People with psychological conditions such as attention hyperactivity deficit disorder (ADHD), obsessive- compulsive disorder (OCD), or mood disorders may be more likely to report excessive use of video games or social media according to a study led by Cecilie Schou Andreassen, a psychologist with the University of Bergen in Norway.1 Males were more likely to be addicted to video games, whereas females were more likely to be addicted to social networking. Being single increased the likelihood of either type of addictive behavior.
The study was conducted using a Web-based survey, with the link appearing in online editions of 5 Norwegian newspapers between March and May 2014. Approximately 24,000 people aged 16 to 88 (mean age, 36 y) completed the survey; 65% were women. The survey included several validated assessments, including the Bergen Social Media Addiction Scale, the Game Addiction Scale, the Adult ADHD Self-Report Scale, the Obsession-Compulsive Inventory-Revised, and the Hospital Anxiety and Depression Scale. Respondents also provided information about their relationship status and education level.
Both ADHD and OCD were positively associated with addictive use of video games and of social media. The disorders’ positive association with addictive social networking was greater than their association with addictive video gaming. The authors speculated that the inherent features of social networking platforms (eg, constant updates that cause phones to beep or vibrate) may attract people with ADHD to engage in excessive or compulsive social networking as a form of self-medication. They also hypothesized that people with OCD may be driven to addictive social media use by a “constant urge to check their social networks for new information or updates—because of the fear of missing out.”
The survey indicates that anxiety corresponded with an increased likelihood of addictive social networking but with a reduced likelihood of addictive video gaming. The opposite was true for depression. “These findings may indicate that addictive social networkers are more anxious than depressed, while addictive gamers may be more depressed than anxious,” the authors wrote. They proposed that anxious people turn to social networking because they struggle with face-to-face communication, whereas depressed people withdraw from social networking and social contact in general.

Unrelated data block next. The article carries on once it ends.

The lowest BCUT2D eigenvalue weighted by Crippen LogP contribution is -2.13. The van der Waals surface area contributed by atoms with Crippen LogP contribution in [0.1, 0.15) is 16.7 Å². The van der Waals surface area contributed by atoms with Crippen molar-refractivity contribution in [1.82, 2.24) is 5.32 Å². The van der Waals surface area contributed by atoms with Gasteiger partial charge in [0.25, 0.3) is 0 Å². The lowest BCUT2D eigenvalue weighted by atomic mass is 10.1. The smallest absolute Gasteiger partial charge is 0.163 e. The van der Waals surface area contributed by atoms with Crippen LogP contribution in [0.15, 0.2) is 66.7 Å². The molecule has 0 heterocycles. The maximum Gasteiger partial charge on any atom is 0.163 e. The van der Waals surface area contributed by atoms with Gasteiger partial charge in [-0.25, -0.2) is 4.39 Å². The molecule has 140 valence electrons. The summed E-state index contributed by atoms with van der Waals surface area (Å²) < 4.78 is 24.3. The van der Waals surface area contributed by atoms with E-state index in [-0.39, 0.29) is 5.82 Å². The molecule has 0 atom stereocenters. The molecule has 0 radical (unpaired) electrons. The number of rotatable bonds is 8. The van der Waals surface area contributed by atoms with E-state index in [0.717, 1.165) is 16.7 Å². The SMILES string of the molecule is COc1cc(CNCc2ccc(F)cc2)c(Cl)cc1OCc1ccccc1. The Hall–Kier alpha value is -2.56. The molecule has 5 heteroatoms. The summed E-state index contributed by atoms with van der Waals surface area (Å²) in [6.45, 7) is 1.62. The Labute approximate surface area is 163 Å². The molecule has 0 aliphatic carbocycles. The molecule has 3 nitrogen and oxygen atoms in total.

The researchers also identified demographic differences in technology addictions. For example, males and females developed addictions for different types of computer activities. “Men seem generally more likely to become addicted to online gaming, gambling, and cyber-pornography, while women to social media, texting, and online shopping,” Dr Andreassen said in a press release.2 The authors found an inverse relationship between age and both types of technological addiction. Video game addiction was especially prevalent among younger men with psychiatric symptoms. “Excessively engaging in gaming may function as an escape mechanism for or [as a means of] coping with underlying psychiatric disorders in [an] attempt to alleviate unpleasant feelings and to calm restless bodies,” she explained in the press release.2
The investigators found no relationship between the propensity for video game addiction and the propensity for social networking addiction. This led them to conclude that the 2 behaviors were distinct and should not be lumped together under an umbrella term like “Internet use disorder.” The tendencies revealed in the study may provide opportunities for preventing addictive online behaviors in at-risk individuals, although additional study is needed to identify effective strategies.
1. Schou Andreassen C, Billieux J, Griffiths MD, et al. The relationship between addictive use of social media and video games and symptoms of psychiatric disorders: A large-scale cross-sectional study. Psychol Addict Behav. 2016;30:252-262.
2. Andreassen KE. Videogame addiction linked to ADHD: young and single men are at risk of being addicted to video games. The addiction indicates an escape from ADHD and psychiatric disorder [press release]. http://www.uib.no/en/news/97400/videogame-addiction-linked-adhd. Updated April 25, 2016. Accessed May 5, 2016.